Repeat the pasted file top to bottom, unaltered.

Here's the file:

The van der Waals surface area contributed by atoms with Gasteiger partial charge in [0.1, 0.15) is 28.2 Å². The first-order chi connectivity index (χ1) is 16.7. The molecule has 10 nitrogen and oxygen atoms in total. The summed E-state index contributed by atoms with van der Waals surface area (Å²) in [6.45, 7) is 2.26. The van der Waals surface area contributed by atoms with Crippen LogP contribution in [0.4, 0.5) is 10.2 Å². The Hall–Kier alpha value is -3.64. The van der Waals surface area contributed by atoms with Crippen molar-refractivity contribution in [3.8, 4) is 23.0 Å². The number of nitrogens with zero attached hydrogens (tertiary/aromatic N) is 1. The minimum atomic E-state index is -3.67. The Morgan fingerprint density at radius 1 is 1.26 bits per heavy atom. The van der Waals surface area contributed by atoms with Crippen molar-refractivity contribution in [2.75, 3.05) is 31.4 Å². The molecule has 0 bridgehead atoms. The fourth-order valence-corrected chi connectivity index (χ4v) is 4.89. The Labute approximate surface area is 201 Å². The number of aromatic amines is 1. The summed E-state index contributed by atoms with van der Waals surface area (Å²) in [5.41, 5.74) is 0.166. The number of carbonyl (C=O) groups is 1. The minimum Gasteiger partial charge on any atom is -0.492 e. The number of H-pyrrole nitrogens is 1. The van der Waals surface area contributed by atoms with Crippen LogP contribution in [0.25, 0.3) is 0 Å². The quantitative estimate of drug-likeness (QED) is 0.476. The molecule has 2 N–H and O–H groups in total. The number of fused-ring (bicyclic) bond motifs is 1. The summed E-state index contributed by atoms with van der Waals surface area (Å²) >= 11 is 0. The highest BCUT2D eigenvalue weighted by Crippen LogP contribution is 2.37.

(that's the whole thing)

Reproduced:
The van der Waals surface area contributed by atoms with Gasteiger partial charge in [0.1, 0.15) is 28.2 Å². The first-order chi connectivity index (χ1) is 16.7. The molecule has 10 nitrogen and oxygen atoms in total. The summed E-state index contributed by atoms with van der Waals surface area (Å²) in [6.45, 7) is 2.26. The van der Waals surface area contributed by atoms with Crippen LogP contribution in [0.4, 0.5) is 10.2 Å². The Hall–Kier alpha value is -3.64. The van der Waals surface area contributed by atoms with Crippen molar-refractivity contribution in [3.8, 4) is 23.0 Å². The number of nitrogens with zero attached hydrogens (tertiary/aromatic N) is 1. The minimum atomic E-state index is -3.67. The Morgan fingerprint density at radius 1 is 1.26 bits per heavy atom. The van der Waals surface area contributed by atoms with Crippen molar-refractivity contribution in [2.75, 3.05) is 31.4 Å². The molecule has 0 bridgehead atoms. The fourth-order valence-corrected chi connectivity index (χ4v) is 4.89. The Labute approximate surface area is 201 Å². The number of aromatic amines is 1. The summed E-state index contributed by atoms with van der Waals surface area (Å²) in [5.41, 5.74) is 0.166. The number of carbonyl (C=O) groups is 1. The minimum Gasteiger partial charge on any atom is -0.492 e. The number of H-pyrrole nitrogens is 1. The van der Waals surface area contributed by atoms with Crippen LogP contribution in [0.25, 0.3) is 0 Å². The quantitative estimate of drug-likeness (QED) is 0.476. The molecule has 2 N–H and O–H groups in total. The number of fused-ring (bicyclic) bond motifs is 1. The summed E-state index contributed by atoms with van der Waals surface area (Å²) >= 11 is 0. The highest BCUT2D eigenvalue weighted by Crippen LogP contribution is 2.37.